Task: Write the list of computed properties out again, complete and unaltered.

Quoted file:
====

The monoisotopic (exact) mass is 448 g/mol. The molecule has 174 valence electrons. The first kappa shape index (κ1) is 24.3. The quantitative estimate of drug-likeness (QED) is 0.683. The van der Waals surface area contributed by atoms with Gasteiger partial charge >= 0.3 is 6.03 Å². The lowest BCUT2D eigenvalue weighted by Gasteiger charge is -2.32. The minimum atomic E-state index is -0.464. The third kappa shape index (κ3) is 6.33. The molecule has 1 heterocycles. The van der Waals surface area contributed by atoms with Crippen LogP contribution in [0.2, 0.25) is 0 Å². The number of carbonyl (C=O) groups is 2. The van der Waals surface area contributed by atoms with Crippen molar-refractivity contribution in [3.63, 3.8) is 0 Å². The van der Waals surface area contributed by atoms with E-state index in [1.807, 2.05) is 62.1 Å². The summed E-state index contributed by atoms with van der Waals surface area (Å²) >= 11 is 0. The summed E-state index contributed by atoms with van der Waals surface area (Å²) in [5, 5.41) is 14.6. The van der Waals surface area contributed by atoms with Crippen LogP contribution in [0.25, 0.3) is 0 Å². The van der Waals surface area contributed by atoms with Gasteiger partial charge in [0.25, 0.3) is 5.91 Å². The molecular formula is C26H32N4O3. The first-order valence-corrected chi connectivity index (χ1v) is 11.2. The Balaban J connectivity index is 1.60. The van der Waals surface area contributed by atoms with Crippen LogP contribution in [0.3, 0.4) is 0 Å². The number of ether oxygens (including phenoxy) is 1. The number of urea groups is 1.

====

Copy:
The monoisotopic (exact) mass is 448 g/mol. The molecule has 174 valence electrons. The first kappa shape index (κ1) is 24.3. The quantitative estimate of drug-likeness (QED) is 0.683. The van der Waals surface area contributed by atoms with Gasteiger partial charge >= 0.3 is 6.03 Å². The lowest BCUT2D eigenvalue weighted by Gasteiger charge is -2.32. The minimum atomic E-state index is -0.464. The third kappa shape index (κ3) is 6.33. The molecule has 1 heterocycles. The van der Waals surface area contributed by atoms with Crippen LogP contribution in [0.2, 0.25) is 0 Å². The number of carbonyl (C=O) groups is 2. The van der Waals surface area contributed by atoms with Crippen molar-refractivity contribution in [3.63, 3.8) is 0 Å². The van der Waals surface area contributed by atoms with E-state index in [1.807, 2.05) is 62.1 Å². The summed E-state index contributed by atoms with van der Waals surface area (Å²) >= 11 is 0. The summed E-state index contributed by atoms with van der Waals surface area (Å²) in [5, 5.41) is 14.6. The van der Waals surface area contributed by atoms with Crippen LogP contribution in [0.25, 0.3) is 0 Å². The van der Waals surface area contributed by atoms with Gasteiger partial charge in [0.25, 0.3) is 5.91 Å². The molecular formula is C26H32N4O3. The first-order valence-corrected chi connectivity index (χ1v) is 11.2. The Balaban J connectivity index is 1.60. The van der Waals surface area contributed by atoms with Crippen LogP contribution in [0.3, 0.4) is 0 Å². The number of ether oxygens (including phenoxy) is 1. The number of urea groups is 1.